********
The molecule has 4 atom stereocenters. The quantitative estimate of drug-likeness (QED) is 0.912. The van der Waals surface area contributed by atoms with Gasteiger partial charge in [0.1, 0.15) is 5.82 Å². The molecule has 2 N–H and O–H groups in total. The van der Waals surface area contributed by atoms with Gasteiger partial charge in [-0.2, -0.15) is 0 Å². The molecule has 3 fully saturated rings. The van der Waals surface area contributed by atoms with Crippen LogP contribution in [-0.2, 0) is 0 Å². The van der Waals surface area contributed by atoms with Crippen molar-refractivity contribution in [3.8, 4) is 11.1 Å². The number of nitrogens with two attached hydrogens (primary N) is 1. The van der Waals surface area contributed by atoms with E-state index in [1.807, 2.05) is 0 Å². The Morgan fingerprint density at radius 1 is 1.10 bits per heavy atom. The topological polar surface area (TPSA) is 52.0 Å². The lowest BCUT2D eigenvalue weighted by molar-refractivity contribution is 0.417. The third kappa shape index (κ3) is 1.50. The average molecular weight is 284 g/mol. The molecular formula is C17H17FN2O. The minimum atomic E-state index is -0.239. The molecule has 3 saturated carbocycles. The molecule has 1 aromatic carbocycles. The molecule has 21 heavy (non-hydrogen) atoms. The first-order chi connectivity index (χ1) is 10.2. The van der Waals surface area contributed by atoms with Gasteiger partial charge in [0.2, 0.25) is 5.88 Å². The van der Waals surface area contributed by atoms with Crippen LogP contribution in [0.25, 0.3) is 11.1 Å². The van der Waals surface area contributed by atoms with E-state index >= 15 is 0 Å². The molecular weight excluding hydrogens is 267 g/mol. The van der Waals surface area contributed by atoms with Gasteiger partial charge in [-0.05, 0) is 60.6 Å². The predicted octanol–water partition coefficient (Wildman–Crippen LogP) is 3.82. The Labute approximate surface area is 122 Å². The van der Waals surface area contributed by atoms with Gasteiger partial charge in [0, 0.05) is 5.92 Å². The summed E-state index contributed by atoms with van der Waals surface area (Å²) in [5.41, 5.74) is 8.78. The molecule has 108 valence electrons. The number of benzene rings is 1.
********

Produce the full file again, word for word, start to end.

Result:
The molecule has 4 atom stereocenters. The quantitative estimate of drug-likeness (QED) is 0.912. The van der Waals surface area contributed by atoms with Gasteiger partial charge in [0.1, 0.15) is 5.82 Å². The molecule has 2 N–H and O–H groups in total. The van der Waals surface area contributed by atoms with Gasteiger partial charge in [-0.2, -0.15) is 0 Å². The molecule has 3 fully saturated rings. The van der Waals surface area contributed by atoms with Crippen LogP contribution in [-0.2, 0) is 0 Å². The van der Waals surface area contributed by atoms with Crippen molar-refractivity contribution in [3.8, 4) is 11.1 Å². The number of nitrogens with two attached hydrogens (primary N) is 1. The van der Waals surface area contributed by atoms with E-state index in [1.807, 2.05) is 0 Å². The Morgan fingerprint density at radius 1 is 1.10 bits per heavy atom. The topological polar surface area (TPSA) is 52.0 Å². The lowest BCUT2D eigenvalue weighted by molar-refractivity contribution is 0.417. The third kappa shape index (κ3) is 1.50. The average molecular weight is 284 g/mol. The molecular formula is C17H17FN2O. The minimum atomic E-state index is -0.239. The molecule has 3 saturated carbocycles. The molecule has 1 aromatic carbocycles. The molecule has 21 heavy (non-hydrogen) atoms. The first-order chi connectivity index (χ1) is 10.2. The van der Waals surface area contributed by atoms with Gasteiger partial charge in [0.2, 0.25) is 5.88 Å². The van der Waals surface area contributed by atoms with Crippen LogP contribution in [0.25, 0.3) is 11.1 Å². The van der Waals surface area contributed by atoms with E-state index >= 15 is 0 Å². The molecular weight excluding hydrogens is 267 g/mol. The van der Waals surface area contributed by atoms with Gasteiger partial charge in [-0.05, 0) is 60.6 Å². The predicted octanol–water partition coefficient (Wildman–Crippen LogP) is 3.82. The Labute approximate surface area is 122 Å². The van der Waals surface area contributed by atoms with Gasteiger partial charge in [0, 0.05) is 5.92 Å². The summed E-state index contributed by atoms with van der Waals surface area (Å²) in [5.41, 5.74) is 8.78. The molecule has 108 valence electrons. The number of benzene rings is 1.